Steve Bruce’s second season in charge at Sunderland was full of promise that suffered a post-Darren Bent slump. Aided by no less than ten summer signings, he was beginning to mould the team into one that could challenge.
Sitting sixth in the Premier League in February 2010, the loss of Darren Bent to Aston Villa meant Sunderland won only three Premier League games in the last 14 of the season and found ourselves lucky to finish tenth.
It was still more than enough to provide optimism for Steve Bruce’s third season in charge in 2011-12. The poor second half to the previous season without Bent had cast a doubt on the direction the side were taking, but the ex-Manchester United defender went to his former club for reinforcements.
Wes Brown and John O’Shea were added to the ranks to shore up the defence, while Seb Larsson, Craig Gardner and Connor Wickham were also acquired ahead of the opening day of the season at Anfield, where a spectacular volley from Larsson on his debut gained Sunderland a point.
In our first home game of the season on the following Sunday, Sunderland came back down to earth with a loss at home to Alan Pardew’s Newcastle United, going down to a Ryan Taylor goal.
It would only get worse for Bruce, and by the time Sunderland were due to face bottom of the table Wigan Athletic on the 26th November at the Stadium of Light only two wins were on the board.
Despite taking the lead against Roberto Martinez’s side via Seb Larsson, a Jordi Gomez penalty and a last-minute Franco Di Santo goal gave Wigan all three points, leaving Sunderland sitting two points outside the drop zone.
The reaction from the stands meant there would only be one outcome – Steve Bruce was sacked as Sunderland manager.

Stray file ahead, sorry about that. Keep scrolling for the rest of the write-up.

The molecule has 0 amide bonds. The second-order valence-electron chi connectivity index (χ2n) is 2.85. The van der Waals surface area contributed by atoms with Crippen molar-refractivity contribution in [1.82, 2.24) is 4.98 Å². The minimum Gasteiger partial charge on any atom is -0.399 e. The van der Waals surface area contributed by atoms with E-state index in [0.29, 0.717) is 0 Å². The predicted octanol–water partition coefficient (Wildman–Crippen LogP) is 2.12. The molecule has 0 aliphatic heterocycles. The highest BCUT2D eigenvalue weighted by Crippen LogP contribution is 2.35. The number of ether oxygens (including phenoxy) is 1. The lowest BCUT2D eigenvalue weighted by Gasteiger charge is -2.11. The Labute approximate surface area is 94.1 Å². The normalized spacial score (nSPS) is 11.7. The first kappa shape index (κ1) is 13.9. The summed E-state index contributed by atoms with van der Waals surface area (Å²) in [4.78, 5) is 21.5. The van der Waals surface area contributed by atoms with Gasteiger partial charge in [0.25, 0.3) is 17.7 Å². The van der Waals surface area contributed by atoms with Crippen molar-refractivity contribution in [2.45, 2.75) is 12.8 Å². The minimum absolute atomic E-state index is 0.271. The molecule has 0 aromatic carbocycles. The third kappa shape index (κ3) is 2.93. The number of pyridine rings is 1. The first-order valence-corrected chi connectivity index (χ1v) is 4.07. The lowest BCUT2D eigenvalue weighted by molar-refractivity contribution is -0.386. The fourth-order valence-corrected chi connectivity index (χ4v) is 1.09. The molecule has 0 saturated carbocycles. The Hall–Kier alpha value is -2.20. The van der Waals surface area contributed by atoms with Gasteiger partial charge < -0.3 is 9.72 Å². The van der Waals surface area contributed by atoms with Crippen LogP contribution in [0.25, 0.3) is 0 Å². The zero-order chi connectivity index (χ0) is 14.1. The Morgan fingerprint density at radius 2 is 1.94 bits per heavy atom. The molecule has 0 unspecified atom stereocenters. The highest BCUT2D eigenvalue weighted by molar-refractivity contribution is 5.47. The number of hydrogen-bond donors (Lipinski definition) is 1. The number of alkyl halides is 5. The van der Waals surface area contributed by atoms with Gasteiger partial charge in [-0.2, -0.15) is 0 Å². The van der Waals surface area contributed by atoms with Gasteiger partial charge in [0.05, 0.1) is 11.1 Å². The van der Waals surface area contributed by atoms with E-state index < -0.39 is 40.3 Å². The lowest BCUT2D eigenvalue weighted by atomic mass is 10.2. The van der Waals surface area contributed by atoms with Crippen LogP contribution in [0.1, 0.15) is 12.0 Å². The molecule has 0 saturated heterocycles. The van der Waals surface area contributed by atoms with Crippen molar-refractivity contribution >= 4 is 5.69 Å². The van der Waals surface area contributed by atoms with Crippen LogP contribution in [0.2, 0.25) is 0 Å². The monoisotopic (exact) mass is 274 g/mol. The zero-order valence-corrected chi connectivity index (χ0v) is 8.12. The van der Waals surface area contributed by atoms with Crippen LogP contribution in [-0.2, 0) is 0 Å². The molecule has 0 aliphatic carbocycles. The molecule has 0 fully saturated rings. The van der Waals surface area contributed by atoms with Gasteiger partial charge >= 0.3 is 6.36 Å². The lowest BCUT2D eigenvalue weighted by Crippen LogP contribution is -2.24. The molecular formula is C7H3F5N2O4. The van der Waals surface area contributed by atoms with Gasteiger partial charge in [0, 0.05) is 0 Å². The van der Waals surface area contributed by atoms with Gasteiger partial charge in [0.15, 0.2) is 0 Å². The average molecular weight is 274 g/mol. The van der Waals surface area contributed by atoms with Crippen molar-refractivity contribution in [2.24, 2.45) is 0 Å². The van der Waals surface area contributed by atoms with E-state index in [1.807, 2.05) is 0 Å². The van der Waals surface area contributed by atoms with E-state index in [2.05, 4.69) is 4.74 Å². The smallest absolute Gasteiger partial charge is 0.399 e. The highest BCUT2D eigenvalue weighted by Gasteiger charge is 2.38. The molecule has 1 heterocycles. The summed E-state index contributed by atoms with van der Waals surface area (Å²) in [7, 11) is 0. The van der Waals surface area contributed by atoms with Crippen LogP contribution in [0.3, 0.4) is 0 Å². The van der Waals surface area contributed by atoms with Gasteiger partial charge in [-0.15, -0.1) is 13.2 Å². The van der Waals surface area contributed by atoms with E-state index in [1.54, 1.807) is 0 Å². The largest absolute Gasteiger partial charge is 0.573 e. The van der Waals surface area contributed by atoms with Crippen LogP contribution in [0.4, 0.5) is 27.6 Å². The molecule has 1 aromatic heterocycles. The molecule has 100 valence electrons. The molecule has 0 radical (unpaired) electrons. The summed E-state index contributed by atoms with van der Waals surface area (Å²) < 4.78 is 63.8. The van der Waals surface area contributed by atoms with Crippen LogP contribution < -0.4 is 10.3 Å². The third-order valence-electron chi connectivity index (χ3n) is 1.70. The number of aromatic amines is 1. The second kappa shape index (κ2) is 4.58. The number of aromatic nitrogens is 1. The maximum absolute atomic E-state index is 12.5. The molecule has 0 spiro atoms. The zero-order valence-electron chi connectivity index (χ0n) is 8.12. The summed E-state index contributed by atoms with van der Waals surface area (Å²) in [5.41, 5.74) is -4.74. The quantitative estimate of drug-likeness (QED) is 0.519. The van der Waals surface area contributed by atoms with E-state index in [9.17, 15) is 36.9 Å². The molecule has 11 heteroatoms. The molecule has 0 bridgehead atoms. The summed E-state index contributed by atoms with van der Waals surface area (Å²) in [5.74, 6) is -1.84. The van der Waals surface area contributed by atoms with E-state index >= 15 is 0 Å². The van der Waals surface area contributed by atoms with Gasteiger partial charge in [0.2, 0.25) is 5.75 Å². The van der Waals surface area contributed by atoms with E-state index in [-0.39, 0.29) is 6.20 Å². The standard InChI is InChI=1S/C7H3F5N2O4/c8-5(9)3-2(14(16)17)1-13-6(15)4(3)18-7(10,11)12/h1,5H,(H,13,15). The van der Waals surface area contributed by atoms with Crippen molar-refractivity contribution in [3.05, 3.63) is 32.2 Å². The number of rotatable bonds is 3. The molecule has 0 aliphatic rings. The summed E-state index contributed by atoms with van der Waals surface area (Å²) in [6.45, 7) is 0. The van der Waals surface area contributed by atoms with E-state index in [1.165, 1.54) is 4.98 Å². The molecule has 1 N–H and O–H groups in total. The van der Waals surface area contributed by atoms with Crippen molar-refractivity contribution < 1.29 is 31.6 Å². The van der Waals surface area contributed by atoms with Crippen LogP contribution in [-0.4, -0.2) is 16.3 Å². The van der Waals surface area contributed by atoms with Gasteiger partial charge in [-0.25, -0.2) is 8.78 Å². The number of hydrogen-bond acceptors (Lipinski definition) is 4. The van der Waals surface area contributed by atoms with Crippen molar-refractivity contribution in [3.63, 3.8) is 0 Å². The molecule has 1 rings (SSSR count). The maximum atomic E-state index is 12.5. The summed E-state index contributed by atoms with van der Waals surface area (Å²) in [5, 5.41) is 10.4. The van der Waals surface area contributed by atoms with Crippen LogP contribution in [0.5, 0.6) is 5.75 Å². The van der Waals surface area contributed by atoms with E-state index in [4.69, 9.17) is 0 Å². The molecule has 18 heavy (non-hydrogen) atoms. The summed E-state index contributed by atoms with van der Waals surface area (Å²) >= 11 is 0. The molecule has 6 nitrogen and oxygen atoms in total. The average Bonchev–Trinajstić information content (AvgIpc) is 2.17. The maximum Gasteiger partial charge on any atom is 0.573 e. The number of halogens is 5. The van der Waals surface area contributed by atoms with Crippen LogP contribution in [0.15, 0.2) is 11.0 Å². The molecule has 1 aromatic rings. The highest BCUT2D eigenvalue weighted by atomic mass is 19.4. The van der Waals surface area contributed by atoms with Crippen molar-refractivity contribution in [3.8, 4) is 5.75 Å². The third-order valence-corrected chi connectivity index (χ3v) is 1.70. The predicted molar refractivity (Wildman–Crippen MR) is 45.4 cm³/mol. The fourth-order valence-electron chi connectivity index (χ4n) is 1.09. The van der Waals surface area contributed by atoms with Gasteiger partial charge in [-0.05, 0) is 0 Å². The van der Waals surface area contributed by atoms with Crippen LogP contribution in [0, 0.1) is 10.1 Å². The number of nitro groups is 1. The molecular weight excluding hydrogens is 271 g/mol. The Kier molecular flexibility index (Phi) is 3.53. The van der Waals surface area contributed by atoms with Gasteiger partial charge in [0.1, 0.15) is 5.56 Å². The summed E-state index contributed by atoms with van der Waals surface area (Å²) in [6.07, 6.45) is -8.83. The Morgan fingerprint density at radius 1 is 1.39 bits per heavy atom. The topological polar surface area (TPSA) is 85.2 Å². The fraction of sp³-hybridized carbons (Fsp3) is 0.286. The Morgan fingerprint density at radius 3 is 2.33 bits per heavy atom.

Eric Black took charge for the following fixture, which resulted in a 2-1 defeat at Molineux to a Mick McCarthy-led Wolves – with O’Neill watching on from the stands. He had been out of work for a year after leaving Aston Villa but Sunderland fans were fully behind the appointment believing he was the man to improve the club’s fortunes.
His first game in the Sunderland dugout was against fellow strugglers Blackburn Rovers, where O’Neill’s opposite number Steve Kean found himself under pressure as they sat below Sunderland, already deep in a relegation dog fight,
The 39,863 in attendance were stunned into silence in the 17th minute when Simon Vukcevic gave Blackburn the lead. Sunderland struggled to break down the Rovers backline and looked more desperate as the game wore on.
With 14 minutes remaining O’Neill rolled the dice and handed a debut to 22-year-old James McClean, another of Bruce’s summer signings, who immediately added impetus and drive to Sunderland’s game.
With six minutes remaining, Sunderland finally made it all-square with a thunderbolt from David Vaughan.
Martin O’Neill’s side could smell three points, as could the fans in the stand, as Sunderland continued to press for a winner – and in the last minute a free-kick was awarded to the home side on the edge of the area.
With that sense of anticipation you can only feel at a football match in these situations, Seb Larsson stepped up to take it. As the ball struck the net with a low strike to the goalkeeper’s right, Martin O’Neill leapt into the air and his tenure was well and truly up and running.
Unfortunately, after improving Sunderland’s form to a finish of 13th position during 2011-12, it never really clicked for Martin O’Neill at Sunderland, and he was sacked in March 2013.
Sunderland: Westwood, Brown, O’Shea, Bramble, Bardsley, Colback (McClean), Larsson, Vaughan, Richardson, Sessegnon, Wickham (Ji) Substitutes not used: Carson, Kilgallon, Meyler, Elmohamady, Noble
Blackburn Rovers: Robinson, Givet (Olsson (A. Henley)), Salgado (G. Hanley), Dunn, Samba, Dann, Lowe, Formica, Yakubu, Vukcevic, Gamst Pedersen Substitutes not used: Bunn, Blackman, Goodwillie, Roberts